Turkish journalist Ali H. Aslan: Erdogan has become more powerful than ever / He used the coup attempt to finalize his Islamist revolution ​Turkish President Recep Tayyip Erdogan "has become more powerful than ever"following the attempted coup last week, says in an interview with Ali H. Aslan, a Turkish journalist who has worked for Zaman newspaper. Aslan said Turkey might have faced the risk of civil war if the coup plotters had succeeded, but now there is a lot of fear among the opposition. Despite mutual threats, neither NATO nor Turkey would threaten their relationship, Aslan believes. On Fethullah Gulen, he believes the US would not extradite him unless the Erdogan regime provides clear evidence against him.
​VIDEO INTERVIEW Nigel Farage answers why he is still in the European Parliament - a "turkey who voted for Christmas". Plus: his position on Article 50 and racist outbursts in Britain UKIP leader Nigel Farage says in an interview given to on Wednesday morning that he would not leave his seat as a MEP because he has to watch "like a hawk" what happens to the outcome of leave negotiation, in the wake of the Brexit referendum. He says that unless Article 50 of the Lisbon Treaty, which marks the formal launch of the EU exit procedures, is invoked quickly, "there will be a lot of anger". And he dodges questions about his feeling responsible for a recent wave of anti-immigrant, racist outbursts in British society.
Exit Polls: ​Social Democrats lead in Romania local elections, with key win in Bucharest. Surprises across the country despite strong apathy Social Democratic (PSD) candidate Gabriela Firea would become the first woman to serve as mayor of Romanian capital city Bucharest, according to exit polls for local elections announced on Sunday evening. Romanians voted their local administration across the country today, despite massive apathy, and their ballot offered several surprises. Bucharest fared worst among major cities in terms of voter turnout, with only a third of its voting population showing up at polling stations. And a newly formed party claiming to represent those who lost trust in traditional parties and corrupt politicians faired way better than the the second biggest political party in Bucharest.
Apathy-hit ​Romanians vote in local polls marked by fight against corruption and seen as test for upcoming parliamentary elections ​Some 18 million Romanians are invited to cast their votes in local elections due to take place across the country on Sunday. The ballot comes amid significant voter apathy caused by increasing general distrust in politicians and, particularly, by discontent with the people that parties have pushed forward to run for mayoral seats. The poll is seen as a test for parliamentary elections later this year and analysts warn it may have an impact on the current technocratic government in Bucharest.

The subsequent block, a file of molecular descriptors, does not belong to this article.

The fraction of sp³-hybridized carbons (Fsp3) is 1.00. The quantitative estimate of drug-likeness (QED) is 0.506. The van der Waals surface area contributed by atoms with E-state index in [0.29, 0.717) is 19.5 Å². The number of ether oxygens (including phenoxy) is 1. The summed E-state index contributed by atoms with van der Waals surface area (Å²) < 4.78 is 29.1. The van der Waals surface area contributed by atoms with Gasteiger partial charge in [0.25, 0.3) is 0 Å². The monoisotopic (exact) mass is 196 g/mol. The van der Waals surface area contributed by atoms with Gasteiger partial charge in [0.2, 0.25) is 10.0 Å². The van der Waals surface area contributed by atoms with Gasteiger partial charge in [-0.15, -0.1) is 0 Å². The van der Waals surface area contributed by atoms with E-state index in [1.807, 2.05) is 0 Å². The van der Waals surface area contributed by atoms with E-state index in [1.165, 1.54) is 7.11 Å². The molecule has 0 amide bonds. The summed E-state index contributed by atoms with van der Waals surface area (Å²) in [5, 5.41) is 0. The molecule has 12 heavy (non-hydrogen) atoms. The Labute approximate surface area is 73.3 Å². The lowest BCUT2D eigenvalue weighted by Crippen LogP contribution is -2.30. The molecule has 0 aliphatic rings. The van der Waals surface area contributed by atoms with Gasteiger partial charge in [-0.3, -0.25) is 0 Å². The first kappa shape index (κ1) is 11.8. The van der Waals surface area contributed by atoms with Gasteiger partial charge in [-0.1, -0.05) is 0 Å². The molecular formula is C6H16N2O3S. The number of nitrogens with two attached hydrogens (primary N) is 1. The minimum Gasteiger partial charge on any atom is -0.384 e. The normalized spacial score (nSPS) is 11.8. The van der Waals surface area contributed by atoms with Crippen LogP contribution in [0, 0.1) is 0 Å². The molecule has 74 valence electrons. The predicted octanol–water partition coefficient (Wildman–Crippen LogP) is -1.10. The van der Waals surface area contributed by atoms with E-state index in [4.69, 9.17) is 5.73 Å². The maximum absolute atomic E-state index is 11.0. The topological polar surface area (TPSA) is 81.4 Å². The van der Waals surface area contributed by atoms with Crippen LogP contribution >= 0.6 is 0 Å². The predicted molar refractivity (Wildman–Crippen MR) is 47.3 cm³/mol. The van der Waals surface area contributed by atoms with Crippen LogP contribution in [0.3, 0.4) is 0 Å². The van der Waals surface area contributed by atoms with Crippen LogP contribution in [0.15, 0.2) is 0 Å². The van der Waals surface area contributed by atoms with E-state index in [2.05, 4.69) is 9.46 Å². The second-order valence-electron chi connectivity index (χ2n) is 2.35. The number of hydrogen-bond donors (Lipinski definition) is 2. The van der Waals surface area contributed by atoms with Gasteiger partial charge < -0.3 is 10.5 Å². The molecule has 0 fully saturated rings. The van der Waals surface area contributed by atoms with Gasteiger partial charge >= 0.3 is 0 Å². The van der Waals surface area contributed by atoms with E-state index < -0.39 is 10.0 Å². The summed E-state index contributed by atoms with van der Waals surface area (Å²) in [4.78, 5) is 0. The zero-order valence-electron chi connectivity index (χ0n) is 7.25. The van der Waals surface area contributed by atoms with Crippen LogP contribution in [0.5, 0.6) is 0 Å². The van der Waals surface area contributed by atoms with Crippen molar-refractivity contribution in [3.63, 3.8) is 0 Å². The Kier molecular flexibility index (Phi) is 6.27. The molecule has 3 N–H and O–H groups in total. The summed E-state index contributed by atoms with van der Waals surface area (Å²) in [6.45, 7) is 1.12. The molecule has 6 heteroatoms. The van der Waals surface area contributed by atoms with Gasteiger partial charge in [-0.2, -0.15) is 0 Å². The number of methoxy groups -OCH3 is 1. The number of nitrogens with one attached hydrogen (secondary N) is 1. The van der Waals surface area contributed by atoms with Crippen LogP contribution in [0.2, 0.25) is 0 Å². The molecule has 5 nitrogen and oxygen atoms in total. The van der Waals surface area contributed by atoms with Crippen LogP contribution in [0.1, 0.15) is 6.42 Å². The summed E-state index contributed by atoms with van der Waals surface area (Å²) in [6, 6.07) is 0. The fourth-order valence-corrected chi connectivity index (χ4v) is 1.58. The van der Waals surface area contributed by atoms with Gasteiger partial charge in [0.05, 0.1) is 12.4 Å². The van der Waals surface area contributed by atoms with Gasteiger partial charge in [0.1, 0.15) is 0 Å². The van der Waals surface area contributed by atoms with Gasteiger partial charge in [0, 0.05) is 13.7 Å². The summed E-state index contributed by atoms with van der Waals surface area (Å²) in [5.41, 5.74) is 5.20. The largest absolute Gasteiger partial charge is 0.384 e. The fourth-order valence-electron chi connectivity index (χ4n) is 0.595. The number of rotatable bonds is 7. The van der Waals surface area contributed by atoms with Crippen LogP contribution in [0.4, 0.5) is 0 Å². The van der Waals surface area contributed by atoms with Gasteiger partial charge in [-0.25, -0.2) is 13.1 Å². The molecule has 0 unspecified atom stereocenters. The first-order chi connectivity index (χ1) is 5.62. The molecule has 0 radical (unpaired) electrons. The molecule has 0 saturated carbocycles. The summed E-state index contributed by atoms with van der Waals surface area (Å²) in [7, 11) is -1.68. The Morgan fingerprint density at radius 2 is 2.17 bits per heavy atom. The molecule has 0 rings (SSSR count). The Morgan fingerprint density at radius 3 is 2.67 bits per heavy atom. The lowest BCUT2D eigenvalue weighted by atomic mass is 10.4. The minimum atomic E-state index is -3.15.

Romanian court issues  arrest warrant against Israeli billionaires Beny  Steinmetz, Tal Silberstein and Shimon Shevez A Romanian court has approved arrest warrants against Israeli businessmen Tal Sliberstein, Shimon Shevez and Beny Steinmetz, indicted in a major illegal land retrocession case. The decision to issue the warrants may be appealed, but should it become final they would become targets of international pursuit.
The balance of navy power at the Black Sea: How do the fleets of Romania, Bulgaria and Turkey compare to that of Russia The Black Sea has become a hotspot in the still tenser relations between NATO and Russia and questions have been rising what countries like Romania can do against a possible Russian aggression. Romanian PM this week called for an active NATO presence in the Black Sea, while the Romanian Defense Ministry has launched a debate on the prospects of creating a joint NATO fleet in the region. But how do the fleets of countries such as Romania, Bulgaria or Turkey compare to Russia's?
Romanian Justice minister gives first sign that anti-graft head Kovesi's term in office may not be extended ​Romania's new Justice minister Raluca Pruna has said in an interview published by Romanian newspaper Romania libera that while there is a legal possibility that a person be re-invested as chief prosecutor "the Romanian society is rather antagonistic currently" and a re-investment may lead to criticism. Minister Pruna's allusion to Laura Codruta Kovesi, the head of the National Anti-corruption Department which has led a major crusade against high level graft for years, is quite transparent and may be seen as a first signal that Kovesi's term in office may not be extended.
Romanian designated PM Dacian Ciolos announces full government team Diplomats, business people, NGO representatives, people who have worked with European bodies and just a handful of political appointees form the new, technocratic government that Romania's prime minister designate Dacian Ciolos announced on Sunday. Earlier this week, Ciolos, a former European Commissioner for Agriculture, was chosen by President Klaus Iohannis earlier this week to form a new government to replace the Social Democratic government led by Victor Ponta, who resigned a week before in the wake of a deadly nightclub fire in Bucharest and subsequent massive protests against corruption.
Two Romanian dead in Paris terrorist disaster. Romanian authorities condemn attacks ​Two Romanian citizens died in the bloody terrorist attacks that hit Paris killing nearly 130 on Friday night, Romanian Foreign ministry announced on Saturday, as Romanian authorities stated their solidarity with France and condemned the attacks. Security measures were strengthened around all French institutions in Romania, according to a press release of the French Embassy to Bucharest. All cultural events scheduled by te French Institute between November 16-20 have been cancelled or postponed.
Romanian President Iohannis names Education minister as interim prime minister in wake of PM Ponta's resignation​ ​Romanian President Klaus Iohannis accepted PM Victor Ponta's resignation on Wednesday and decided to name incumbent Education minister, Sorin Campeanu, as interim prime minister, he said on Thursday. Iohannis also announced that for the first time ever he planned to invite a new entity to political consultations over the formation of a new government - the civil society.